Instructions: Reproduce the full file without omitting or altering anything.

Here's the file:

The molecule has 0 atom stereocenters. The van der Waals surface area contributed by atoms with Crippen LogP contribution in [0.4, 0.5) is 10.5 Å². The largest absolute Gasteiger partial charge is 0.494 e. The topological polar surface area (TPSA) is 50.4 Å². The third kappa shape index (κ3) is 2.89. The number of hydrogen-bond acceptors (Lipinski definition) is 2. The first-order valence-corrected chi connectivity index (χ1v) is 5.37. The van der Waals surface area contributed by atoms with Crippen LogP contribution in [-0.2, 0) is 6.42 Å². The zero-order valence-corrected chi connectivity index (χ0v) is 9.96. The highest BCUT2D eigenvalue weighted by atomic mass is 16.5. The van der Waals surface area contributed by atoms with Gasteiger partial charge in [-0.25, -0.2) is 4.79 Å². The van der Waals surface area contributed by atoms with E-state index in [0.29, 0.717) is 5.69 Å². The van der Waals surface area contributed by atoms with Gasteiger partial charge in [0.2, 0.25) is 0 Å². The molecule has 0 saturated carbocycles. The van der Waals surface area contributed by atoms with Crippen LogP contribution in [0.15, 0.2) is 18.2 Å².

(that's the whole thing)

The molecule has 0 atom stereocenters. The van der Waals surface area contributed by atoms with Crippen LogP contribution in [0.4, 0.5) is 10.5 Å². The largest absolute Gasteiger partial charge is 0.494 e. The topological polar surface area (TPSA) is 50.4 Å². The third kappa shape index (κ3) is 2.89. The number of hydrogen-bond acceptors (Lipinski definition) is 2. The first-order valence-corrected chi connectivity index (χ1v) is 5.37. The van der Waals surface area contributed by atoms with Crippen LogP contribution in [-0.2, 0) is 6.42 Å². The zero-order valence-corrected chi connectivity index (χ0v) is 9.96. The highest BCUT2D eigenvalue weighted by atomic mass is 16.5. The van der Waals surface area contributed by atoms with Gasteiger partial charge in [-0.25, -0.2) is 4.79 Å². The van der Waals surface area contributed by atoms with E-state index in [0.29, 0.717) is 5.69 Å². The van der Waals surface area contributed by atoms with Gasteiger partial charge in [0.2, 0.25) is 0 Å². The molecule has 0 saturated carbocycles. The van der Waals surface area contributed by atoms with Crippen LogP contribution in [0.15, 0.2) is 18.2 Å².